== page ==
Skip to content
Commentary | 27 November 2020

The nuclear ban treaty is coming into force. So what?

Image of Michal Onderco

Michal Onderco |Professor of International Relations at Erasmus University Rotterdam

Nuclear Arms Control nuclear ban treaty Nuclear Disarmament Nuclear Weapons Global Security

On 24 Oct 2020, Honduras deposited its instrument of ratification to the Treaty on the Prohibition of Nuclear Weapons (known as the TPNW). The treaty will now enter into force in three months, in January 2021. Is this a surprise, and does it matter?

The nuclear ban treaty was negotiated at a conference convened at the United Nations in New York in 2017 and opened for signature and ratification in September of that year. The treaty was spurred by the dissatisfaction among most of the NPT members with the pace of nuclear disarmament. The goal of the treaty was to create moral pressure on the states possessing nuclear weapons in order for them to make further steps towards nuclear disarmament. Since its inception, the treaty was opposed by the states possessing nuclear weapons, as well as their allies.

The arguments against the nuclear ban treaty centred around the difficulties related to verification of nuclear disarmament, as well as to a belief in the benefits of nuclear deterrence for avoiding conventional conflicts. In late October 2020, the United States urged states that ratified the treaty to withdraw their signatures. “[W[e believe that you have made a strategic error and should withdraw your instrument of ratification or accession”, read the letter, obtained by the Associated Press.

The supporters of the ban treaty are naturally exhilarated now that the treaty is ready to enter into force. The treaty was largely driven by a small coalition of states and NGO supporters. Yet despite the claims of enormous success, the treaty’s entry into force was never in real danger. The treaty provisions demand a relatively low step – just 50 ratifications. The support for the treaty was large – 122 states voted in its favour at the conclusion of the UN negotiations (although, to be fair, the critics of the treaty either chose not to partake or were sidelined).

The bigger question for the treaty was when it would be ratified. Here, we need to think about treaties with some perspective. Treaties are a bit like movie series. When a new one comes out, fans rush to see them. If you’re a James Bond fan, you’re excited to see a new Bond movie (and disappointed that the latest one got postponed for a second time). Similarly, states like to sign new treaties if they signed previous ones in the same area because they like to support international policy coordination in that field.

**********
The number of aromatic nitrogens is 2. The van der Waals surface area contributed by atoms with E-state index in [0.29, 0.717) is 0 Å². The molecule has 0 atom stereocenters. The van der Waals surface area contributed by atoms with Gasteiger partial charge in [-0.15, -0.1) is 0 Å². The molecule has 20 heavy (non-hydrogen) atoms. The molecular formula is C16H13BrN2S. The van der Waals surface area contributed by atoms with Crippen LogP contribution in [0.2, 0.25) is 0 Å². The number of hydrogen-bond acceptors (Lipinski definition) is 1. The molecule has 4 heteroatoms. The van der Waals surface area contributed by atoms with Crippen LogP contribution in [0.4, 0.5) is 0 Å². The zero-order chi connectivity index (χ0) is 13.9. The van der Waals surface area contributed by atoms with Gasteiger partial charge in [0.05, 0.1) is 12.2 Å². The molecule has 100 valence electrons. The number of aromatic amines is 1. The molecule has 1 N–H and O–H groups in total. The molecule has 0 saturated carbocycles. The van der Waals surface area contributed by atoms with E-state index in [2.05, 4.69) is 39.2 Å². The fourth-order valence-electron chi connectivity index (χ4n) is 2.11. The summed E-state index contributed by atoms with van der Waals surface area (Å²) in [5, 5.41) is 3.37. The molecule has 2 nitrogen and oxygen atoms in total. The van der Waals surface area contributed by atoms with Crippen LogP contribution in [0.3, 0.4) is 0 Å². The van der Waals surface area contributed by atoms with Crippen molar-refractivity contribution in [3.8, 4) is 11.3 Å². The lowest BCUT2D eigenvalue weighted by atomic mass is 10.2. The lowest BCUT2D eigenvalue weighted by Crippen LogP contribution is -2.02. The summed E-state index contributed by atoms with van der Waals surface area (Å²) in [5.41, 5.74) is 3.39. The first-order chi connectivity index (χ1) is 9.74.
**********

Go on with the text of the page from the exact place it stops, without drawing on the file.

In the case of the TPNW, however, the problem was that most of the fans of disarmament were not likely to sign the treaty. If you think about “early ratifiers” – the treaty-ratification equivalents of fans who go to see the movie on the opening night – then they mostly sat the TPNW out. This is because the early ratifiers are often countries that are also members of NATO or allies of the United States. These countries, for the moment, concluded that enjoying the American nuclear umbrella (presently seen as fundamental to their security policy) is incompatible with ratifying the treaty.

And so, the TPNW had to rely on “late ratifiers”, countries that often take a long time to join international treaties. While in the first year, the TPNW was the second-fastest ratified disarmament treaty (fueled mainly by countries with easy ratification rules and true believers), by now it is a mediocre one. Only one-quarter of the TPNW parties signed the treaty faster than Mine Ban Treat and Convention on Cluster Munitions, the two other disarmament agreements in which the TPNW supporters looked for inspiration.

The countries that have signed the TPNW are mostly ones who are either already located in the zones free of nuclear weapons – and hence the signature was no cost for them (a bit like banning meat from your vegan household) – or are neutral countries known for their anti-nuclear activism. Some countries with a long tradition of supporting nuclear disarmament – such as the Marshall Islands, who took all nine countries possessing nuclear weapons to the International Court of Justice six years ago – have opted out so far for fear that signing the treaty would be detrimental to their national interests.

While it is likely that the number of parties to the nuclear ban treaty is now going to continue to slowly rise, it is unlikely to attract any major new supporters in the near future. But if the goal is not to disarm the disarmed, it will need to find new strategies to reach out across the aisle and build broader support.

The opinions articulated above represent the views of the author, and do not necessarily reflect the position of the European Leadership Network (ELN) or any of the ELN’s members. The ELN’s aim is to encourage debates that will help develop Europe’s capacity to address pressing foreign, defence, and security challenges.

Image: Wikimedia